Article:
Dear Visitor,

Our system has found that you are using an ad-blocking browser add-on.

We just wanted to let you know that our site content is, of course, available to you absolutely free of charge.

Our ads are the only way we have to be able to bring you the latest high-quality content, which is written by professional journalists, with the help of editors, graphic designers, and our site production and I.T. staff, as well as many other talented people who work around the clock for this site.

So, we ask you to add this site to your Ad Blocker’s "white list" or to simply disable your Ad Blocker while visiting this site.

Continue on this site freely
  HOME     MENU     SEARCH     NEWSLETTER    
TECHNOLOGY, DISCOVERY & INNOVATION. UPDATED 9 MINUTES AGO.
You are here: Home / Innovation / Intel To Buy Mobileye for $15.3 Billion
Intel To Buy Assisted Driving Tech Firm Mobileye for $15.3 Billion
Intel To Buy Assisted Driving Tech Firm Mobileye for $15.3 Billion
By Shirley Siluk / Sci-Tech Today Like this on Facebook Tweet this Link thison Linkedin Link this on Google Plus
PUBLISHED:
MARCH
13
2017

Tech giant Intel today unveiled a $15.3 billion proposal to acquire Mobileye, an Israel-based firm whose driver-assistance technology is already used in millions of vehicles. The two companies, along with BMW Group, have been partners since last year in a joint project to begin producing self-driving cars by 2021.

Founded in 1999, Mobileye develops software and EyeQ computer chips that use machine vision and artificial intelligence for vehicle-based advanced driver assist systems. The company already works with more than two dozen automaker partners around the world.

By adding Mobileye's technology and workforce to its own organization, Intel said it aims to speed up innovation and position itself as a leader in the fast-developing market for autonomous cars. That market, including systems, data and services, could be worth as much as $70 billion by 2030, according to Intel.

Building on Mobileye's Momentum

If approved by regulators, Intel's acquisition of Mobileye is expected to close sometime later this year. The new organization created by the combination of Mobileye and Intel's Automated Driving Group would be based in Israel and led by Amnon Shashua, Mobileye's co-founder, chairman and CTO.

Shashua is also chairman of the computer science department at Hebrew University, where the Mobileye technology was developed. Mobileye went public in 2014 in the largest-ever Israeli initial public offering. The proposed Intel deal is also reportedly the Israeli tech industry's highest-value acquisition to date.

"We are always happy to see technology started at Hebrew University become such a huge success," said Yaacov Michlin, CEO of Yissum, which is the technology transfer company of the Hebrew University of Jerusalem. "This is a record deal not only for Yissum and Mobileye, but for Israel."

Under the deal, Intel will provide the foundational technologies for autonomous driving, including plotting the Relevant Products/Services’s path and making real-time driving decision, while Mobileye will bring automotive-grade computer vision and strong momentum with automakers and suppliers, Intel CEO Brian Krzanich said in a statement. "Together, we can accelerate the future of autonomous driving with improved performance in a cloud-to-car solution at a lower cost for automakers," he said.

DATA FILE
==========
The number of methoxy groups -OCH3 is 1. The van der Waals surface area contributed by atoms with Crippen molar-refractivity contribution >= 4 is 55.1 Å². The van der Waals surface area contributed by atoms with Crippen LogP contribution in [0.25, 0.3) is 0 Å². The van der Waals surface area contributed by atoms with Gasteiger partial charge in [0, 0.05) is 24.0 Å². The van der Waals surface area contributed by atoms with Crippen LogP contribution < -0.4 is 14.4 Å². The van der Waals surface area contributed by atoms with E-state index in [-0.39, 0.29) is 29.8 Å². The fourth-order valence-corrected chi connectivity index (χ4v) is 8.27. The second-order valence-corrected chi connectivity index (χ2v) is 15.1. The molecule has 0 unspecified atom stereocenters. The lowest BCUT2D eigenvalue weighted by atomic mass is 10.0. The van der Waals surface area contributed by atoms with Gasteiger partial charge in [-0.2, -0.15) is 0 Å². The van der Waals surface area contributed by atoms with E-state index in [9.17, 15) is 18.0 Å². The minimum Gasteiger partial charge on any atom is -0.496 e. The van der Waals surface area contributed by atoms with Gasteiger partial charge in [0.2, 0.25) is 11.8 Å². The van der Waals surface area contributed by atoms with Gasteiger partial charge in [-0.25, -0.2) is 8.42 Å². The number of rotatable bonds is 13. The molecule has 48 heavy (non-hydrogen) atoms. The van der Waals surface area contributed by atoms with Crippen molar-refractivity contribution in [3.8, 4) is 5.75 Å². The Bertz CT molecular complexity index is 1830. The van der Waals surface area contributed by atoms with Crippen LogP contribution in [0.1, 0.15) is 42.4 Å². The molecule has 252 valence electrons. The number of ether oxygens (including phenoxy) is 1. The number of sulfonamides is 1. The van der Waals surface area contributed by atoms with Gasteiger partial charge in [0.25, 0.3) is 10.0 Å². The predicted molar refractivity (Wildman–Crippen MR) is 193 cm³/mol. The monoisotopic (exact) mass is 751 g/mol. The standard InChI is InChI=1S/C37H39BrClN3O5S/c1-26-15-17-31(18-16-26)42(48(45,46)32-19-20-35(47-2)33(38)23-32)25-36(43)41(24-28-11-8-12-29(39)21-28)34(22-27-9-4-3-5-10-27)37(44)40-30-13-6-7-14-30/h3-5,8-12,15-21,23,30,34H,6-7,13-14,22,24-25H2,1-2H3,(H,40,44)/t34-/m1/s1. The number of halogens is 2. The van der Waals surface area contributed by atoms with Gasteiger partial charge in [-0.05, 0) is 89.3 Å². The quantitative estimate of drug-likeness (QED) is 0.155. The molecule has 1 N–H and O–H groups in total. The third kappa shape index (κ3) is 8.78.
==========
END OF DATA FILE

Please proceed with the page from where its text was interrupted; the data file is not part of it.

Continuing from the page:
Ziv Aviram, Mobileye's co-founder, president and CEO, added, "By pooling together our infrastructure and resources, we can enhance and accelerate our combined know-how in the areas of mapping, virtual driving, simulators, development tool chains, hardware, data centers and high-performance computing platforms."

Tech Inspired by How Humans See

Mobileye's technology is already being used by 27 automakers in 313 different models and over 15 million vehicles, according to the company. Mobile's driver assistance systems are based on a single-lensed (mono) camera approach modeled on how humans see.

"The Mobileye mono-camera was inspired by human vision, which only uses both eyes to obtain depth perception for very short distances," Shashua said on the company's About page. "All depth-perception cues for farther distances -- such as perspective, shading, texture, and motion cues, that the human visual system uses in order to understand the visual world -- are interpreted by a single eye. Therefore, Mobileye understood that a single-lens camera could be the primary sensor to enable autonomous driving."

Intel sees autonomous driving as a fast-developing market that could mean new opportunities for its existing data-processing capabilities and technologies.

"Highly autonomous cars and everything they connect to will require powerful and reliable electronic brains to make them smart enough to navigate traffic and avoid accidents," Intel's Krzanich said in July in a statement announcing the company's partnership with Mobileye and BMW Group. "We bring a broad set of in-vehicle and cloud computing, connectivity, safety and security, and machine-learning assets to this collaboration enabling a truly end-to-end solution."

At the CES 2017 in Las Vegas this January, Intel, Mobileye and BMW Group revealed plans to deploy a fleet of around 40 autonomous test vehicles on the roads by the second half of this year.

May Interest You:

New cars come equipped with safety systems. But how about all the other cars that are more than a year old? No worries... There are plenty of car safety features that are available, affordably, for ALL cars, not just new ones.

See products that are available for YOUR car at: Make My Car Safe, the premium online seller of car safety products for ALL cars.


Tell Us What You Think
Comment:

Name:

Like Us on FacebookFollow Us on Twitter
MORE IN INNOVATION
SCI-TECH TODAY
NEWSFACTOR NETWORK SITES
NEWSFACTOR SERVICES
© Copyright 2017 NewsFactor Network. All rights reserved. Member of Accuserve Ad Network.